National Public Radio (NPR) has raged against Republicans who condemn and try to stop the application of critical race theory in American schools, arguing that their opposition is a political motive for next year’s by-elections.
The report’s frame has sparked outrage on social media, as figures such as Republican commentator Matt Whitlock have criticized the NPR’s one-sided approach.
“Interesting framing – there are no examples of the application of CRT in a number of places and there are no comments about the tearing of history from 1619 by historians,” he wrote on Twitter. “This suggests that R chose this battle from heaven because of Trump, which is not true for anyone who follows it.”
Psychology professor Jeffrey Miller responded by calling the critical racial theory “a toxic cult that promotes racial hatred and racial war.”
“Once upon a time, @NPR was against racial hatred and racial wars,” he added. “What has changed?”
WHAT IS THE THEORY OF THE CRITICAL RACE?
Matthew Brodsky, a senior fellow at the Gold Institute for International Strategy, said the critical race theory was not a true academic approach, as described by NPR.
“This is not an ‘academic approach.’ This is a revisionist story, viewed through a selective prism that colors everything. When you wear red lenses in your sunglasses, everything looks red. “When you look at everything through critical racing lenses, everyone is a racist,” he tweeted.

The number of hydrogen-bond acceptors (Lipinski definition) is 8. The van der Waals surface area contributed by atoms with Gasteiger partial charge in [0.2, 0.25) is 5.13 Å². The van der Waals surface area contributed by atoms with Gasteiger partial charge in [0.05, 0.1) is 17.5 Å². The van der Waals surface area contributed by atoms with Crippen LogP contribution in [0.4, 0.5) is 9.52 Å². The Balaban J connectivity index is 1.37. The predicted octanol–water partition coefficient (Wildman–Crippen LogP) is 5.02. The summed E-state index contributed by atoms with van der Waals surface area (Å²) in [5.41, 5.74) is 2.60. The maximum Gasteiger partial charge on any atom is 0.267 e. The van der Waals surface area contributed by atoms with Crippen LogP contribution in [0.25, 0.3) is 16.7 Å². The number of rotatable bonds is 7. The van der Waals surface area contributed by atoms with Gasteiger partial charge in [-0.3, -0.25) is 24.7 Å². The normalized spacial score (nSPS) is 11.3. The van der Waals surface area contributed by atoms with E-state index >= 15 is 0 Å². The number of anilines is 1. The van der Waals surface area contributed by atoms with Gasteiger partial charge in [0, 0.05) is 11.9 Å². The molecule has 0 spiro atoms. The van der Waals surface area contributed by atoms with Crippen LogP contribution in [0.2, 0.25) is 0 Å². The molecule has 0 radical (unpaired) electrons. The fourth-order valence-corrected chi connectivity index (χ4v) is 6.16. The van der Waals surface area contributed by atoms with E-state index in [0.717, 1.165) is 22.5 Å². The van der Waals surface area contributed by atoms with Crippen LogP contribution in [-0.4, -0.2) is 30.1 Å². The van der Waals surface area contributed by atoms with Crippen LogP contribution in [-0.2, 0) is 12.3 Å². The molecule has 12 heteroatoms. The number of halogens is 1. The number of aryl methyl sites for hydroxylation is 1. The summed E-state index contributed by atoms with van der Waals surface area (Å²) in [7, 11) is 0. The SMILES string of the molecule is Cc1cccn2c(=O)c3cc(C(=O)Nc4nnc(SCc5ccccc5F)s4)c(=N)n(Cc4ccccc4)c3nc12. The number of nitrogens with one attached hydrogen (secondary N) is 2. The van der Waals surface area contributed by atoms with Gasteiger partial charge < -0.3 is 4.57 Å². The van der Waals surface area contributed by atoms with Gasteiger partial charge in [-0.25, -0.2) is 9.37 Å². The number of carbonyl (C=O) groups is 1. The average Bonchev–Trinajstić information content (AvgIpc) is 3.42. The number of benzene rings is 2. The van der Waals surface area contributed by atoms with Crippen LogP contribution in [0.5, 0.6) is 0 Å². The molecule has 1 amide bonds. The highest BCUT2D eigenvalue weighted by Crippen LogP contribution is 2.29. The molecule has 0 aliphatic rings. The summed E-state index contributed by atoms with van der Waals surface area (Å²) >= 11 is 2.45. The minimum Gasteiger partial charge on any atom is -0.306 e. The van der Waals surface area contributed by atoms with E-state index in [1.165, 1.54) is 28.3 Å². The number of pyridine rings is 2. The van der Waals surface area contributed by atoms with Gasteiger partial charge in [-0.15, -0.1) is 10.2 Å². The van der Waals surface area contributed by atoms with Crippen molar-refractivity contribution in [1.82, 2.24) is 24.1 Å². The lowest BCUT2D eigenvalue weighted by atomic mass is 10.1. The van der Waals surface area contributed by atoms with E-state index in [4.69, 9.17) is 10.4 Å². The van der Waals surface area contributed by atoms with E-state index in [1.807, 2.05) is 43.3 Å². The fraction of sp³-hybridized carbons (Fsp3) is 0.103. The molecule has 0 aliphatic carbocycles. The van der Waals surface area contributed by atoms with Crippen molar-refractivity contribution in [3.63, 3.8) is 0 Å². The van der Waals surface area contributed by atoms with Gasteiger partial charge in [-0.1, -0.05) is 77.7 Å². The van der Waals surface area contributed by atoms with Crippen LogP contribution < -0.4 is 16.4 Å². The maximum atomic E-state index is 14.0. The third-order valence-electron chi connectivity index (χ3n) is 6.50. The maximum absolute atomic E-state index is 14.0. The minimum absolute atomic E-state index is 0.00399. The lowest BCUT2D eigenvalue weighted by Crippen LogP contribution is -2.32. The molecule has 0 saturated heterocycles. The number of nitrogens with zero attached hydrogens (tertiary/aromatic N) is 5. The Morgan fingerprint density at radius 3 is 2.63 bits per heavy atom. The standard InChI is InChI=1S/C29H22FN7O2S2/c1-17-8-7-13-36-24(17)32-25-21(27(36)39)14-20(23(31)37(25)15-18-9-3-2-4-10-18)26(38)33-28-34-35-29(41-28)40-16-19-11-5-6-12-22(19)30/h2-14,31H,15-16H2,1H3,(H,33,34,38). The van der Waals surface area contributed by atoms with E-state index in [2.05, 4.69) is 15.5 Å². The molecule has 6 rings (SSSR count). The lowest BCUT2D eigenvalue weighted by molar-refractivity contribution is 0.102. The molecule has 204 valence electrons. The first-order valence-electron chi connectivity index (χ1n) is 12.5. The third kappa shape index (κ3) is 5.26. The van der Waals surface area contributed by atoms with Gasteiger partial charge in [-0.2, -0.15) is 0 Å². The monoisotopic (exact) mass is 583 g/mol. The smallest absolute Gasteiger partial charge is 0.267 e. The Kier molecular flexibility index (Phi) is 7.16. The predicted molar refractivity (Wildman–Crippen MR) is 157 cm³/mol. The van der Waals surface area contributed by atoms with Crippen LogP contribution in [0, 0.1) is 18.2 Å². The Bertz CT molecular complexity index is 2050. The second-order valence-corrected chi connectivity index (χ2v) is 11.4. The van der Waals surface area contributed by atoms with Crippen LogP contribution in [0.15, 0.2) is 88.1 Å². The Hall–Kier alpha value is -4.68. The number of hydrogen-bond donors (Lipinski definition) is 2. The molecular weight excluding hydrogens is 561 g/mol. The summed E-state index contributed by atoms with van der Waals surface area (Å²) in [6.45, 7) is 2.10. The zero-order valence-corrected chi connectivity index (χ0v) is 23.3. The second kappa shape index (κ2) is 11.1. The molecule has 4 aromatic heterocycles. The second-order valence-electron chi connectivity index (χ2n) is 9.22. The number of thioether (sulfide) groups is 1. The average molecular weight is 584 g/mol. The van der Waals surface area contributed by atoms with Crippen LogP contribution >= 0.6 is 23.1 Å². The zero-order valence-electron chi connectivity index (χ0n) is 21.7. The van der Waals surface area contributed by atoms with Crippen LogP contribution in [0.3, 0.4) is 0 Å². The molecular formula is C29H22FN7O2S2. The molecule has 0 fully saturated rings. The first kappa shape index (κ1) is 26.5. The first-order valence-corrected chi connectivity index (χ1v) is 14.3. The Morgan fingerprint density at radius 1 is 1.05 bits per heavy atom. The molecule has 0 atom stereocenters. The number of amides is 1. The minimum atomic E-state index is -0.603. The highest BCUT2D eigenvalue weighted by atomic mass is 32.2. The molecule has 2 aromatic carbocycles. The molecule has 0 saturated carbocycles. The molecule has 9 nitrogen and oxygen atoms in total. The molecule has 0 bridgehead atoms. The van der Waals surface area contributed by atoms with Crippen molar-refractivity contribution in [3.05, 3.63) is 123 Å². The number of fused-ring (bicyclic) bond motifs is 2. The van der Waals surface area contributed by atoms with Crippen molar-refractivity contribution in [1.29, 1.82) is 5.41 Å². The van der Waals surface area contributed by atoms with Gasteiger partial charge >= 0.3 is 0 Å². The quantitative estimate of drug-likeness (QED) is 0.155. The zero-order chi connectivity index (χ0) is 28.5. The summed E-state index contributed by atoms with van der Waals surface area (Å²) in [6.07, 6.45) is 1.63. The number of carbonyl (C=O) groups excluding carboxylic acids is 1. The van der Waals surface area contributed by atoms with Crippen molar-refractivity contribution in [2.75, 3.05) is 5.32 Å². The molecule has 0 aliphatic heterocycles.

Christopher Rufo, a senior fellow at the Manhattan Institute and a notable critic of critical race theory, called NPR “National Propaganda Radio.”
Rufo is a leading activist in helping state and local authorities ban the teaching of CRT programs in schools and emphasizing the training of CRT employees in businesses and corporations. Earlier this year, Rufo formed a network of private lawyers and conservative organizations to combat critical race theory.
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The NPR promoted the importance of the critical race theory while accusing former President Donald Trump of causing partisanship after signing an executive order banning some racial sensitivity training for federal performers.
“Since then, the issue has become a rallying cry among some Republicans, who say the approach unfairly forces students to consider race and racism,” the report said.